There are two major differences between these two teams now and those two teams then. The biggest is the presence of Theo Pinson, North Carolina’s best perimeter defender. Pinson has dealt foot injuries all season long, and when these two got together in December, he was not yet healthy enough to play. I assume that he will draw the assignment of Malik Monk, chasing around the man that had definitively been Kentucky’s most dangerous scorer. Pinson will make life more difficult for Monk than it was the first time around.

But is he going to spend the entire game on him?

Because after De’Aaron Fox’s 39-point outburst against UCLA on Friday night, it’s fair to wonder whether or not Pinson may be better suited to taking on the task of keeping Fox from getting into the paint. Whatever Roy Williams opts to do, the bottom line is pretty simple — if he needs to find a way to keep Kentucky’s back court in check.

The other difference between now and then is that Bam Adebayo has been playing up to his potential for the past six weeks. He was solid earlier in the year. He can be dominant at times now, and that is going to be critical for the Wildcats, who are going to be outsized by a significant margin by UNC’s front line. The Tar Heels lead the nation in offensive rebounding percentage, and they are one of the only elite teams that thrives playing two bigs at the same time. In other words, one of Wenyen Gabriel or Derek Willis are going to have to deal with Isaiah Hicks, Kennedy Meeks and Tony Bradley. That’s a matchup that favors UNC, which is why Aebayo is going to have to play up to his size.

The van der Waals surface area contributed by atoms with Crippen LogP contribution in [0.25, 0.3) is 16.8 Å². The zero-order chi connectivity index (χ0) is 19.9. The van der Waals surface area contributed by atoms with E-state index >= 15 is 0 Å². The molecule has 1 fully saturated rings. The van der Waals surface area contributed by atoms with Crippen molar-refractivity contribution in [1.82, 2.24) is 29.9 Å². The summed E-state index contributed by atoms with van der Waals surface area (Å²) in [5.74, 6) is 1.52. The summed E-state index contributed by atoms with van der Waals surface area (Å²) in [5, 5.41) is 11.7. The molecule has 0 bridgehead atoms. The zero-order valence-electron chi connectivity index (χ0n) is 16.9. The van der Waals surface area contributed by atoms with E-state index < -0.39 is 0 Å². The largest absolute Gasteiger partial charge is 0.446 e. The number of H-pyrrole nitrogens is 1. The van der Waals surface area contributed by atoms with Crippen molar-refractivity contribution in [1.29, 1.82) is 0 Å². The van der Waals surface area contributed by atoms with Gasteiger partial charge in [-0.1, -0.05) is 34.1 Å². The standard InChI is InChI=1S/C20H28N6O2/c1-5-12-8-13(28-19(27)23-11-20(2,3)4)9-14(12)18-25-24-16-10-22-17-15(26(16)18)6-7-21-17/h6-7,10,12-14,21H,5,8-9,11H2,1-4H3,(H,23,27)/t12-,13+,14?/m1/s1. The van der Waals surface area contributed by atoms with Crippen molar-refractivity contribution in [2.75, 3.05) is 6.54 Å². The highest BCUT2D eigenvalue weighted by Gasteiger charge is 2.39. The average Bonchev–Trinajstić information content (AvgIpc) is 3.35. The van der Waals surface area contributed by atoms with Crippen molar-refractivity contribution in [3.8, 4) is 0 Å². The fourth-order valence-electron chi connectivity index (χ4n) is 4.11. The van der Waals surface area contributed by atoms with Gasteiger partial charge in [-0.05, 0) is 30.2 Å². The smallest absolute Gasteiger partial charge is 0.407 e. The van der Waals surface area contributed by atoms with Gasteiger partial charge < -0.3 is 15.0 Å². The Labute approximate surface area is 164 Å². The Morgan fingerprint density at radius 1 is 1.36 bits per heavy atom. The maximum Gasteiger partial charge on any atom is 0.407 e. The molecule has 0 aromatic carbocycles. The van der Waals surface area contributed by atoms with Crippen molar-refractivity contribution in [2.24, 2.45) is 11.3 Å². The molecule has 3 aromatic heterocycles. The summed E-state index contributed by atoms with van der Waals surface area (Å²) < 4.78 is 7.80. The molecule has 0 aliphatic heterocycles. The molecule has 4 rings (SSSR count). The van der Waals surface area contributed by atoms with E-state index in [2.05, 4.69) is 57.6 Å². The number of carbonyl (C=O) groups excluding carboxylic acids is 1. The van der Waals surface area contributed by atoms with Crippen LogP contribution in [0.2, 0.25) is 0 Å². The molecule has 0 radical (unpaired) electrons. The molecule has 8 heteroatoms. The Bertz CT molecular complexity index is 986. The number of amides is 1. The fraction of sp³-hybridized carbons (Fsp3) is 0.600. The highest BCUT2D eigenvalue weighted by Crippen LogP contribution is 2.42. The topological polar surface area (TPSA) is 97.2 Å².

In the end, I think Pinson’s presence and North Carolina’s size advantage will be too much.

But if Fox and Monk play their game, they can carry Kentucky a long, long way.

PREDICTION: North Carolina (2.5)